A CLAIM-FEE token is composed of a notional value and a duration. For example, suppose I draw 100 DAI from an ETH vault for two weeks and then pay it back. I am obliged to pay the stability fee during those two weeks while the loan is outstanding. If I buy a two week CLAIM-FEE token for the notional amount of 100 DAI then that CLAIM-FEE token will mint exactly the amount of DAI that I will need to repay the stability fee of my vault (regardless of changes to the stability fee by Maker governance).
- notional value = 100 DAI
- duration = two weeks
However, the CLAIM-FEE token does not have to match the value and duration of my loan. If I hold my 100 DAI loan for more than two weeks, the CLAIM-FEE token will expire; I will be back to paying the floating stability fee out of my pocket, the stability fee which is a floating rate determined by governance. Or alternately, suppose I take out a 200 DAI loan instead of 100 DAI for two weeks. In this case, the CLAIM-FEE token will only pay for half of the stability fee.
Now to answer your question. CLAIM-FEE tokens are purchased by vault owners and are sold by the Maker protocol. Once purchased, the CLAIM-FEE token mints DAI to pay the stability fee (whatever the current rate is) for the duration of its existence. If the stability fee increases after the CLAIM-FEE token is issued then the vault owner will save some money on the stability fee and Maker will collect less DAI then it would have had the CLAIM-FEE token not been purchased. If the stability fee decreases after the CLAIM-FEE token is issued then the vault owner overpaid and Maker will collect more DAI in fees then it would have otherwise. The other thing to keep in mind is that the fees are collected at a different time: with CLAIM-FEE tokens, the fees are collected by Maker when the CLAIM-FEE token is sold. In contrast, without the CLAIM-FEE token, stability fees are collected continuously by the Maker protocol.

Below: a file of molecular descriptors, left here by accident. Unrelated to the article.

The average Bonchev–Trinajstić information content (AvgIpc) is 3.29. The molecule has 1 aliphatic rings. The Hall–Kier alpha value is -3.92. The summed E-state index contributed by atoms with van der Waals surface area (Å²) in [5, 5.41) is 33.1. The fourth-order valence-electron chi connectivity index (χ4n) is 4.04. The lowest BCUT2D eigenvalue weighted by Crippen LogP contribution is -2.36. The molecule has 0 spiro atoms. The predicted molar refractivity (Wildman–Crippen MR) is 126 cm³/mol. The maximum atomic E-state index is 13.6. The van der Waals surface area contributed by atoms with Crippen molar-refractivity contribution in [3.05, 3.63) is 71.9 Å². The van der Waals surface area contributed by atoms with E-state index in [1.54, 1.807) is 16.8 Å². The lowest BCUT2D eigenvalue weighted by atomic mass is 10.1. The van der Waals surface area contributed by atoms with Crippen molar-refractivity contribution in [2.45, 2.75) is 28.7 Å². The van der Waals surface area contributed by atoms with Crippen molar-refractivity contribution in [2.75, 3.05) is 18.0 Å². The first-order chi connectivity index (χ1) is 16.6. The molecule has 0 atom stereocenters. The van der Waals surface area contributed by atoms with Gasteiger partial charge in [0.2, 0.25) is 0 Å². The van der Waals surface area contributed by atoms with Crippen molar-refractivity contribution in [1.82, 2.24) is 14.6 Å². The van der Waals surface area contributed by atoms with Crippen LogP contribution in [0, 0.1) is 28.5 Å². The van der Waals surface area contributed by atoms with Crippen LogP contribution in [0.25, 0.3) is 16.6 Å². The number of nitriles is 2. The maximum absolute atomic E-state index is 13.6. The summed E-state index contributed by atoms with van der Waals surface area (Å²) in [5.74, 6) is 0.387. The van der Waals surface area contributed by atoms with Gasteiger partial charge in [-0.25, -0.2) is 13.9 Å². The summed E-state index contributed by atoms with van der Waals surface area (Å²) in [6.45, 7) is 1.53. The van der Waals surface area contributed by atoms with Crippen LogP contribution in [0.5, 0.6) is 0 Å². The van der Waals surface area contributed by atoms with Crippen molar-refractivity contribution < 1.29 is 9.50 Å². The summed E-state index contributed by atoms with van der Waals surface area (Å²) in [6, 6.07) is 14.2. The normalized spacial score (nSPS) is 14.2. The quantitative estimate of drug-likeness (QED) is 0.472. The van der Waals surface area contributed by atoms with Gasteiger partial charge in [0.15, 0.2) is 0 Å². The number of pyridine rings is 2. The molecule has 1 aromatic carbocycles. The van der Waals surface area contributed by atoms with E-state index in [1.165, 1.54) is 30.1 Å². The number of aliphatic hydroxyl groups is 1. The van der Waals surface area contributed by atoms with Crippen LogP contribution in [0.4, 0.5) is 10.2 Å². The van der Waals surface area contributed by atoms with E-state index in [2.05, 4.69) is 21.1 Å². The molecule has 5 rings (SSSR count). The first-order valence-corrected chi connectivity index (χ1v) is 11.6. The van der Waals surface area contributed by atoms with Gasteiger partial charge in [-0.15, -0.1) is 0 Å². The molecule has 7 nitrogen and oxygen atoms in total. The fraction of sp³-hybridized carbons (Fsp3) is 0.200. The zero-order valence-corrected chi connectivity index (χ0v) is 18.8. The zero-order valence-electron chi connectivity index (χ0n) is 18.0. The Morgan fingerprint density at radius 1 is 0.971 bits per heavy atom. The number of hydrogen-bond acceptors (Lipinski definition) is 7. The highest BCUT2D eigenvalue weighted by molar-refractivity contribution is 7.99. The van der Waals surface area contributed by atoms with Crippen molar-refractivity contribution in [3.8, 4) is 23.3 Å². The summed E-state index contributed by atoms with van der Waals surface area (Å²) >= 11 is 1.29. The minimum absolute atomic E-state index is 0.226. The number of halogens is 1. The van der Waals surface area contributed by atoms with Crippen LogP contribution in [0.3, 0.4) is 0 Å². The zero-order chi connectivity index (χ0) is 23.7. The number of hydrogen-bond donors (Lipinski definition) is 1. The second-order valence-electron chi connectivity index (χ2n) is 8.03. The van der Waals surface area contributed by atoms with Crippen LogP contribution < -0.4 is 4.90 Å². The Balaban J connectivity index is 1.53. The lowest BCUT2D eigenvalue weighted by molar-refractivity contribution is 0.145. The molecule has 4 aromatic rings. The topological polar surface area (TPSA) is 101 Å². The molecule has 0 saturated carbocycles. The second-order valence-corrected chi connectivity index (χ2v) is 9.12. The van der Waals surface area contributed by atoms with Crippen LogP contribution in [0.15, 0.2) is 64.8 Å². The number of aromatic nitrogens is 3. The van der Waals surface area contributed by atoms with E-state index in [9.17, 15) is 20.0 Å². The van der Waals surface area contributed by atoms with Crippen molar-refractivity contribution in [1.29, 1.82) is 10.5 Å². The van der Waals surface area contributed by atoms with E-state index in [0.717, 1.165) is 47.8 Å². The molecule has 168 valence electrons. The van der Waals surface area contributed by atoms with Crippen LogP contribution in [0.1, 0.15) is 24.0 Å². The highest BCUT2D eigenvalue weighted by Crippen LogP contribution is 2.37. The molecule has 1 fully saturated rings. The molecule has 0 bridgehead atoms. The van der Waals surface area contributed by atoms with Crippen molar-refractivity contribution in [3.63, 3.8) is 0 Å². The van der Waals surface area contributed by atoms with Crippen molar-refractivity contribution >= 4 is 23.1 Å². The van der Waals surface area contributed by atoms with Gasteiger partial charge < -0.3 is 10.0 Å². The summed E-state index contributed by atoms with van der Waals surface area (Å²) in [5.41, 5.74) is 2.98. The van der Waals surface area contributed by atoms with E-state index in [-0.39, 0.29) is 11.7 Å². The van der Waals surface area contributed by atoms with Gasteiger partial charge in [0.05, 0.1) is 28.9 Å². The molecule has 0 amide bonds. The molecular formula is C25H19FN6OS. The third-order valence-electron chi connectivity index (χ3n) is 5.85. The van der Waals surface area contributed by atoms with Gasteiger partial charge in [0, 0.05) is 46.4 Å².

The worse possible situation for the Maker protocol is to sell long duration, high notional CLAIM-FEE tokens cheap while the stability fee is zero and then for governance to aggressively raise the stability fee very high. Suppose the stability fee is raised to 20%. In this case, fortunate vault owners who purchased CLAIM-FEE tokens will not be affected by the new, much higher stability fee until the CLAIM-FEE tokens expire. So DAI remains fully backed, but Maker is not able to change the price of risk on these vaults until the CLAIM-FEE tokens expire. Presumably we moved from a low-risk environment to a high-risk environment. The CLAIM-FEE tokens delay the change in fees.
Although it may seem like it would be hard to manage hundreds of CLAIM-FEE tokens with different durations and notional values, they are all priced the same way. There is some mathematical formula that takes CLAIM-FEE token parameters and the stability fee, and outputs price. Another ingredient to this formula is some measure of expected stability fee volatility.
Governance can look at the total duration and notional value of issued CLAIM-FEE tokens to understand how much inertia exists in anticipation of changing the stability fee. If all outstanding DAI loans are 100% covered by CLAIM-FEE tokens for the next two years then stability fees have been effectively fixed for two years. Governance can change the stability fee, but it will not have any effect on loans covered by CLAIM-FEE tokens.
It is the same, but how do you choose time t? With CLAIM-FEE tokens, any arbitrary duration can be selected by the buyer. As CLAIM-FEE tokens are issued, every one will have a different duration. I don’t really see how to offer this kind of duration flexibility via a regular vault.